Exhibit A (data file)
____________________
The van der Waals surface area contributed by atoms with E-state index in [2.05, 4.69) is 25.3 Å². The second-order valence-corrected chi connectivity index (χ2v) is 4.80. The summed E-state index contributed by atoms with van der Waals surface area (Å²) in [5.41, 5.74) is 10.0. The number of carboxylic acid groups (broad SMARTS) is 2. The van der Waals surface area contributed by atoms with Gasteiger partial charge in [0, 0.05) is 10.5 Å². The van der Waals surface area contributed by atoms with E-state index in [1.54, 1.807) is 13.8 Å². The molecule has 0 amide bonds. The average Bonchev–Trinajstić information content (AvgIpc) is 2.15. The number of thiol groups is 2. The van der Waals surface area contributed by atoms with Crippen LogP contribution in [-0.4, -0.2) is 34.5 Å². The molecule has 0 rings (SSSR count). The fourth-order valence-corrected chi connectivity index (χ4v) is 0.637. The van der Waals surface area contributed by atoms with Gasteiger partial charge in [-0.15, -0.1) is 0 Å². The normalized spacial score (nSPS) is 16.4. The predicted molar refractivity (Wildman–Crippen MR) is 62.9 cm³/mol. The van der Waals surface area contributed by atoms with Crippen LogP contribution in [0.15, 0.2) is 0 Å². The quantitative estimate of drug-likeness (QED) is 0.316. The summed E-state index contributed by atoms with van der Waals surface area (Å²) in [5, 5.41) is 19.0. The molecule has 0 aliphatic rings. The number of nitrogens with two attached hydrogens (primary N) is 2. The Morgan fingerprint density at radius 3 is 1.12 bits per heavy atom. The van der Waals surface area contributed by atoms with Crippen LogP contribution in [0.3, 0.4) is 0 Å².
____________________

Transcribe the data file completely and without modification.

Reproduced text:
The van der Waals surface area contributed by atoms with E-state index in [2.05, 4.69) is 25.3 Å². The second-order valence-corrected chi connectivity index (χ2v) is 4.80. The summed E-state index contributed by atoms with van der Waals surface area (Å²) in [5.41, 5.74) is 10.0. The number of carboxylic acid groups (broad SMARTS) is 2. The van der Waals surface area contributed by atoms with Gasteiger partial charge in [0, 0.05) is 10.5 Å². The van der Waals surface area contributed by atoms with E-state index in [1.54, 1.807) is 13.8 Å². The molecule has 0 amide bonds. The average Bonchev–Trinajstić information content (AvgIpc) is 2.15. The number of thiol groups is 2. The van der Waals surface area contributed by atoms with Crippen LogP contribution in [-0.4, -0.2) is 34.5 Å². The molecule has 0 rings (SSSR count). The fourth-order valence-corrected chi connectivity index (χ4v) is 0.637. The van der Waals surface area contributed by atoms with Gasteiger partial charge in [-0.15, -0.1) is 0 Å². The normalized spacial score (nSPS) is 16.4. The predicted molar refractivity (Wildman–Crippen MR) is 62.9 cm³/mol. The van der Waals surface area contributed by atoms with Crippen LogP contribution in [0.15, 0.2) is 0 Å². The quantitative estimate of drug-likeness (QED) is 0.316. The summed E-state index contributed by atoms with van der Waals surface area (Å²) in [5, 5.41) is 19.0. The molecule has 0 aliphatic rings. The number of nitrogens with two attached hydrogens (primary N) is 2. The Morgan fingerprint density at radius 3 is 1.12 bits per heavy atom. The van der Waals surface area contributed by atoms with Crippen LogP contribution in [0.3, 0.4) is 0 Å².